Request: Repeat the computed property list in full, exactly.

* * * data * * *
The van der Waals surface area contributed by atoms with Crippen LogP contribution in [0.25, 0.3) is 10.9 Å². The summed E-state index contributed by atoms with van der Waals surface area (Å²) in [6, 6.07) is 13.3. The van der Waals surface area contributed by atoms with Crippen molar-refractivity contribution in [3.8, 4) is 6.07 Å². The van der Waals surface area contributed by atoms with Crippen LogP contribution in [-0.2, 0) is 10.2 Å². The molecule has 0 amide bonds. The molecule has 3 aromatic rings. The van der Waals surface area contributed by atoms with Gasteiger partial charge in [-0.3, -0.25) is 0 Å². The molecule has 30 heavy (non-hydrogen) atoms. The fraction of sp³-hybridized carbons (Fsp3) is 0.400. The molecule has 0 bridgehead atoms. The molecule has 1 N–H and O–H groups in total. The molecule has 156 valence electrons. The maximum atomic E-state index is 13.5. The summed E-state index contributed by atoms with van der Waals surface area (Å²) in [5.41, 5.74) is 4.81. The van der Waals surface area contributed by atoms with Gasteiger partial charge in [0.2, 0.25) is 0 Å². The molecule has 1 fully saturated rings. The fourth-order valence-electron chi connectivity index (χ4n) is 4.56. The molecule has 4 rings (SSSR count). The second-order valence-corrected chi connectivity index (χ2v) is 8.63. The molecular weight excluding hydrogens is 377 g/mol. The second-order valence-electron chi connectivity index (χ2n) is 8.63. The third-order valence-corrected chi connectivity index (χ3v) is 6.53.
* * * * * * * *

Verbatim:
The van der Waals surface area contributed by atoms with Crippen LogP contribution in [0.25, 0.3) is 10.9 Å². The summed E-state index contributed by atoms with van der Waals surface area (Å²) in [6, 6.07) is 13.3. The van der Waals surface area contributed by atoms with Crippen molar-refractivity contribution in [3.8, 4) is 6.07 Å². The van der Waals surface area contributed by atoms with Crippen LogP contribution in [-0.2, 0) is 10.2 Å². The molecule has 0 amide bonds. The molecule has 3 aromatic rings. The van der Waals surface area contributed by atoms with Gasteiger partial charge in [-0.3, -0.25) is 0 Å². The molecule has 30 heavy (non-hydrogen) atoms. The fraction of sp³-hybridized carbons (Fsp3) is 0.400. The molecule has 0 bridgehead atoms. The molecule has 1 N–H and O–H groups in total. The molecule has 156 valence electrons. The maximum atomic E-state index is 13.5. The summed E-state index contributed by atoms with van der Waals surface area (Å²) in [5.41, 5.74) is 4.81. The van der Waals surface area contributed by atoms with Gasteiger partial charge in [0.2, 0.25) is 0 Å². The molecule has 1 fully saturated rings. The fourth-order valence-electron chi connectivity index (χ4n) is 4.56. The molecule has 4 rings (SSSR count). The second-order valence-corrected chi connectivity index (χ2v) is 8.63. The molecular weight excluding hydrogens is 377 g/mol. The second-order valence-electron chi connectivity index (χ2n) is 8.63. The third-order valence-corrected chi connectivity index (χ3v) is 6.53.